I read “Steve Jobs” by Walter Isaacson.
Much that’s to be said about the book has already been said elsewhere, e.g by my good friend Matt. I’ve read many Jobs- and Apple-related books and this is definitely one of the better ones. Although the broad strokes of many storylines and plots are familiar to Apple fans, this book adds a lot of nuance and detail. Many other works are based on anecdotes or second-hand reporting, but this book is all about original material and good journalistic writing in the form of facts, letting the readers draw their own conclusions.
The two key ideas of this book and indeed Steve Jobs’ life, repeated over and over, are:
- He was an amazing product person, and had people produce brilliant work under his direction.
- He had very little regard for most people and their feelings.
The most interesting question to me is, is there any correlation or causal relationship between the two?
“He didn’t care about people because he was an amazing product person” doesn’t make any sense. Already from a young age, before he had anything to do with products, he believed he was special and outside the “system”. He went through his troubled period of personal growth and I believe he got his attitudes towards people long before had anything to do with products or Apple.
The other direction is more interesting. If A and B happen together, it can be that B happens because of A, or maybe B happens in spite of B. Consider these:
“Jobs was an amazing product person because he did not care about most people’s feelings.”
“Jobs was an amazing product person even though he did not care about most people’s feelings.”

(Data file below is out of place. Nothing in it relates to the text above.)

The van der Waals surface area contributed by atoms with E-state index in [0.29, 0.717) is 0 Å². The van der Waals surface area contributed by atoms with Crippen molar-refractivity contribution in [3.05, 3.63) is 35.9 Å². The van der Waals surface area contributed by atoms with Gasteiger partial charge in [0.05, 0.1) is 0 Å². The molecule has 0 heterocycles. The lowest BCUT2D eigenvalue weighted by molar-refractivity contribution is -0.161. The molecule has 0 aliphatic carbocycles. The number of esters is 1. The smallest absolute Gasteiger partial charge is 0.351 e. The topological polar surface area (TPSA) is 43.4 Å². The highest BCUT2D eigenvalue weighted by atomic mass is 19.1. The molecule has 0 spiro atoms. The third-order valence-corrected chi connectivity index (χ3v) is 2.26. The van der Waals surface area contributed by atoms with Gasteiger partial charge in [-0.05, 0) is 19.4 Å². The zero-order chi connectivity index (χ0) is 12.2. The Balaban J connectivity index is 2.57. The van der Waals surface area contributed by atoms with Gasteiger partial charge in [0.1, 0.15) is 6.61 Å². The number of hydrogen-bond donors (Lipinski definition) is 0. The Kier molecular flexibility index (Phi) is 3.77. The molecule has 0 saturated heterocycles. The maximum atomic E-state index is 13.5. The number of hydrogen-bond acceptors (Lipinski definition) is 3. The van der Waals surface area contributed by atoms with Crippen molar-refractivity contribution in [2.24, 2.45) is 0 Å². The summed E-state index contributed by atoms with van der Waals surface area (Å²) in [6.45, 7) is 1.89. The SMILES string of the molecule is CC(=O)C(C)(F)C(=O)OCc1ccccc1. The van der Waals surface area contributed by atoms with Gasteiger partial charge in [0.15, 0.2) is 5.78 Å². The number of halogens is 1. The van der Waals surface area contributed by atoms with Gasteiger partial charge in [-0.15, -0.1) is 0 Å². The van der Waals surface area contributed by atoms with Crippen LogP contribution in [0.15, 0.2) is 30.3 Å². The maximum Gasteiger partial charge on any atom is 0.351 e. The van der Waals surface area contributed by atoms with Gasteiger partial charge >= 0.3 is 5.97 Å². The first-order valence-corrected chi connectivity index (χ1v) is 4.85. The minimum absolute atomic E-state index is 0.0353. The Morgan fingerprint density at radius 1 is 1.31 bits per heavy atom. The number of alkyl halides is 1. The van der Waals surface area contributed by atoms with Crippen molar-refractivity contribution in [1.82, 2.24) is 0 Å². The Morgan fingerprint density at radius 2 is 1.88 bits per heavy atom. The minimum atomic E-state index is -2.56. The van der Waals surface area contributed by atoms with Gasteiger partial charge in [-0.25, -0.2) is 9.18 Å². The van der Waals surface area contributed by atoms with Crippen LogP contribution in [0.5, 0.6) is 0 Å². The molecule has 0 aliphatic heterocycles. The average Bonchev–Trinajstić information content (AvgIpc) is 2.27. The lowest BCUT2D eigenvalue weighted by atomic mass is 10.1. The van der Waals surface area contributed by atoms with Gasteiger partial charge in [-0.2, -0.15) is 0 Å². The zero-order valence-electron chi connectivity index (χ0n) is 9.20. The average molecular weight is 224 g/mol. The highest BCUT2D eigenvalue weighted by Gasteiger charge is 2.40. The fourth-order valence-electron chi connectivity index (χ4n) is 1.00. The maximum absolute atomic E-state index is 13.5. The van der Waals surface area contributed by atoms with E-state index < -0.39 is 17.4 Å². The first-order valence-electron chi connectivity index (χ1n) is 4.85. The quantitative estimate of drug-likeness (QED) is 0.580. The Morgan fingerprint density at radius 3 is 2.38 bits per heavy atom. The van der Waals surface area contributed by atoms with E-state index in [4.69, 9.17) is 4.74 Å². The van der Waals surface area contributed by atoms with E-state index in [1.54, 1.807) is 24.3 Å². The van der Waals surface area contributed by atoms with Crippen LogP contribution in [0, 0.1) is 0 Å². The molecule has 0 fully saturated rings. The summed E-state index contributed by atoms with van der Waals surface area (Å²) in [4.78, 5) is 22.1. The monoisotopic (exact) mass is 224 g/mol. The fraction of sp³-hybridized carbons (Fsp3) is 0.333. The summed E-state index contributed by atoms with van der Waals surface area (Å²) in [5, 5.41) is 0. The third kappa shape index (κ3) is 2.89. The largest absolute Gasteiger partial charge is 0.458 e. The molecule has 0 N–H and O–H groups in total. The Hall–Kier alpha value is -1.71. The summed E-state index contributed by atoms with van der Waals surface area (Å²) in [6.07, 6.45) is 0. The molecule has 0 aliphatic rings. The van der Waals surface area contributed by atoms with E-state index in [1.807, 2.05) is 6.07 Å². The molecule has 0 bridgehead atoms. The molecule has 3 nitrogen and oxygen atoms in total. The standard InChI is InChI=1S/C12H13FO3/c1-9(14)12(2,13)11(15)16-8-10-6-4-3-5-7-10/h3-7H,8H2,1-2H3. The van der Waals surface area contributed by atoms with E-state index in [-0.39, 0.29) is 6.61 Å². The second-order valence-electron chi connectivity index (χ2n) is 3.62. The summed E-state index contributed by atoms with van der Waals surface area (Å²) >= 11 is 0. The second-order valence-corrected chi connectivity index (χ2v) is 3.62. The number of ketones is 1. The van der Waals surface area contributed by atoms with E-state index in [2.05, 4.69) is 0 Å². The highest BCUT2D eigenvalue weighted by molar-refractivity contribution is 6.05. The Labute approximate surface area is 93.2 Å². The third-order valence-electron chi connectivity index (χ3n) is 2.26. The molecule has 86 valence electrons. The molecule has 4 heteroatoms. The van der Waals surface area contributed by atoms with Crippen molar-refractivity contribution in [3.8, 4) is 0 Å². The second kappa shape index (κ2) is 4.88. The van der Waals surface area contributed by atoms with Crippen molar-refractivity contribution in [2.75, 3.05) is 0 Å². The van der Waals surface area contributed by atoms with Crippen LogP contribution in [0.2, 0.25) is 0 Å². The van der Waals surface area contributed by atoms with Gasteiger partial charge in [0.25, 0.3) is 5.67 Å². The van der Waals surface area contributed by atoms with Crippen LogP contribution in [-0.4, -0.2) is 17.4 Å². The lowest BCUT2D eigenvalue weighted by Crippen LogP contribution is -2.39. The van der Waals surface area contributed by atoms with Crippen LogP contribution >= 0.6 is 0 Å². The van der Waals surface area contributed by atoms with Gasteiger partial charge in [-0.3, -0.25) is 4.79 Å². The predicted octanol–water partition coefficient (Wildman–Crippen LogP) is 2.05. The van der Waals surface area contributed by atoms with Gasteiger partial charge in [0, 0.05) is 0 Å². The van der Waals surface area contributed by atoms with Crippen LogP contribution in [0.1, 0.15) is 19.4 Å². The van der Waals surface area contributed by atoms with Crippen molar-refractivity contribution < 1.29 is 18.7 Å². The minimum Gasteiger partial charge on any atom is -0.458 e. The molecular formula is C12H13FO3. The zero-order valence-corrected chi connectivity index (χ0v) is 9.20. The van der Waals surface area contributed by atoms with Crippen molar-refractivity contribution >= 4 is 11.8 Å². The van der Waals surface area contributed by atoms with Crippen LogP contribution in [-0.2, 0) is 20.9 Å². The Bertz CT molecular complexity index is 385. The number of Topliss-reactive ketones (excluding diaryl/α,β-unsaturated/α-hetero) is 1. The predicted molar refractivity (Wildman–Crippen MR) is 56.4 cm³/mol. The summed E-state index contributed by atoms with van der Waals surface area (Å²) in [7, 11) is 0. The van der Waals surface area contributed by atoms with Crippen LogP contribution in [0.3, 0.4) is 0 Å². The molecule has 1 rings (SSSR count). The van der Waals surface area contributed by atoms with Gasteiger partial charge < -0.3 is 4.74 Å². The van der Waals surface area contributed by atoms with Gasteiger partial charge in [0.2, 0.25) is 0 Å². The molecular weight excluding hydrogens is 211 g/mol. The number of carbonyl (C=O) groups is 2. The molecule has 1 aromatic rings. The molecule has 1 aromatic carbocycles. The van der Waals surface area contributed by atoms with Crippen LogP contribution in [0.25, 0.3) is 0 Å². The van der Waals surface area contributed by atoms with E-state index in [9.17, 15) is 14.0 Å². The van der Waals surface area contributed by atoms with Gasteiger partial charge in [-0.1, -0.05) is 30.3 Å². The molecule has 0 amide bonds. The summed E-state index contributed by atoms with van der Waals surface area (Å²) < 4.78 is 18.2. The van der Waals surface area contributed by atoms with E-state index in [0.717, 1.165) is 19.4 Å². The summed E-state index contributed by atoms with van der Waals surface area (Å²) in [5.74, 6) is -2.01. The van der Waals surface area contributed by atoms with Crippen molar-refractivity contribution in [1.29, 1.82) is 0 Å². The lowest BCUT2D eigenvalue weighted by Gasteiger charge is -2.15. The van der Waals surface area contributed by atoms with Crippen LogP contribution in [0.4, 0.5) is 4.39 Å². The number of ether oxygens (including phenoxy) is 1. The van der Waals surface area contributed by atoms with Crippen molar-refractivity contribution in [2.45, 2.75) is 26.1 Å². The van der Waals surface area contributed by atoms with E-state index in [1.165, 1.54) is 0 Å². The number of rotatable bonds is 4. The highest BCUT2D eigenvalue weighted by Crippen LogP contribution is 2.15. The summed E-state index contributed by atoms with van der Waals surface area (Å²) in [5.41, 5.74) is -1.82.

Did not caring about others help or hurt his work? Throughout the book it’s suggested that if only Steve had paid a little more attention to the slurs flowing out of his mouth, he would have kept some good people around longer and done even more amazing things.
I’m not convinced. I don’t like speculation and “what-ifs”. His work remains incredible. I can only say out of my own experience that I’ve produced some of my own best work and learned the most about myself under incredibly tight conditions, deadlines and technical constraints. Motivation by verbal abuse might very well fit into that picture. Many Apple people have looked back at their own work and concluded that they did indeed do amazing things.
I’m not saying that “Steve-style management” is the only way to do good work, but being nice and cozy sounds somewhat close to sticking to one’s comfort zone, where you aren’t pushed to learn or innovate much. What brings me joy at work day to day more than anything else, is being asked hard questions and being faced with difficult problems, crunching through those, and coming up with a solution. And then rinsing and repeating.